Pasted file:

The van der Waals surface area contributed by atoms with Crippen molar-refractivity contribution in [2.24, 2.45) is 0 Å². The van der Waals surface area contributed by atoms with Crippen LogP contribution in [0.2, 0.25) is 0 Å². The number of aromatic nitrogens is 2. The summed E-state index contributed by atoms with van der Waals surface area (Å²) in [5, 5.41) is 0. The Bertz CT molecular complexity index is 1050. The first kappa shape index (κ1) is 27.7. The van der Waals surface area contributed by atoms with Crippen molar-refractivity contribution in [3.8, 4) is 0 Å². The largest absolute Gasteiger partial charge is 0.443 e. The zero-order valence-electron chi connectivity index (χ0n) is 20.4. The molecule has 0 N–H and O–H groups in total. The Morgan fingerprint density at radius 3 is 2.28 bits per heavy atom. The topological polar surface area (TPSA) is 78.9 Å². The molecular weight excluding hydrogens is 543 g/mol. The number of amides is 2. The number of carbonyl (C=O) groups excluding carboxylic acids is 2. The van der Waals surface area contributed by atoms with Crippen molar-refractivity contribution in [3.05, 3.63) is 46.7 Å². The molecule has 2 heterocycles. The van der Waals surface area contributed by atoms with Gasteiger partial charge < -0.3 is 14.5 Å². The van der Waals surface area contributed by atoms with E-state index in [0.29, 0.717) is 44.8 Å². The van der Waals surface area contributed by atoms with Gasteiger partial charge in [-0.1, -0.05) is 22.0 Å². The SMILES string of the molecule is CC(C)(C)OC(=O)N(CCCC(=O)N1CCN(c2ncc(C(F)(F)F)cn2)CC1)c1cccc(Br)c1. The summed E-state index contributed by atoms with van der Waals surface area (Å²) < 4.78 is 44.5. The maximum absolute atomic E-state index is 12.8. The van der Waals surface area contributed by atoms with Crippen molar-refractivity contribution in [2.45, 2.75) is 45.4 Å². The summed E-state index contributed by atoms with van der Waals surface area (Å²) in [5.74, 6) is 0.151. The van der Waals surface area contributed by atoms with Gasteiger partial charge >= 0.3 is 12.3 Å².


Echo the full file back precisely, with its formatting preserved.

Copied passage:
The van der Waals surface area contributed by atoms with Crippen molar-refractivity contribution in [2.24, 2.45) is 0 Å². The van der Waals surface area contributed by atoms with Crippen LogP contribution in [0.2, 0.25) is 0 Å². The number of aromatic nitrogens is 2. The summed E-state index contributed by atoms with van der Waals surface area (Å²) in [5, 5.41) is 0. The Bertz CT molecular complexity index is 1050. The first kappa shape index (κ1) is 27.7. The van der Waals surface area contributed by atoms with Crippen molar-refractivity contribution in [3.8, 4) is 0 Å². The largest absolute Gasteiger partial charge is 0.443 e. The zero-order valence-electron chi connectivity index (χ0n) is 20.4. The molecule has 0 N–H and O–H groups in total. The Morgan fingerprint density at radius 3 is 2.28 bits per heavy atom. The topological polar surface area (TPSA) is 78.9 Å². The molecular weight excluding hydrogens is 543 g/mol. The number of amides is 2. The number of carbonyl (C=O) groups excluding carboxylic acids is 2. The van der Waals surface area contributed by atoms with Crippen molar-refractivity contribution in [3.05, 3.63) is 46.7 Å². The molecule has 2 heterocycles. The van der Waals surface area contributed by atoms with Gasteiger partial charge < -0.3 is 14.5 Å². The van der Waals surface area contributed by atoms with E-state index in [0.29, 0.717) is 44.8 Å². The van der Waals surface area contributed by atoms with Gasteiger partial charge in [-0.1, -0.05) is 22.0 Å². The SMILES string of the molecule is CC(C)(C)OC(=O)N(CCCC(=O)N1CCN(c2ncc(C(F)(F)F)cn2)CC1)c1cccc(Br)c1. The summed E-state index contributed by atoms with van der Waals surface area (Å²) < 4.78 is 44.5. The maximum absolute atomic E-state index is 12.8. The van der Waals surface area contributed by atoms with Crippen molar-refractivity contribution in [2.45, 2.75) is 45.4 Å². The summed E-state index contributed by atoms with van der Waals surface area (Å²) in [5.74, 6) is 0.151. The van der Waals surface area contributed by atoms with Gasteiger partial charge >= 0.3 is 12.3 Å².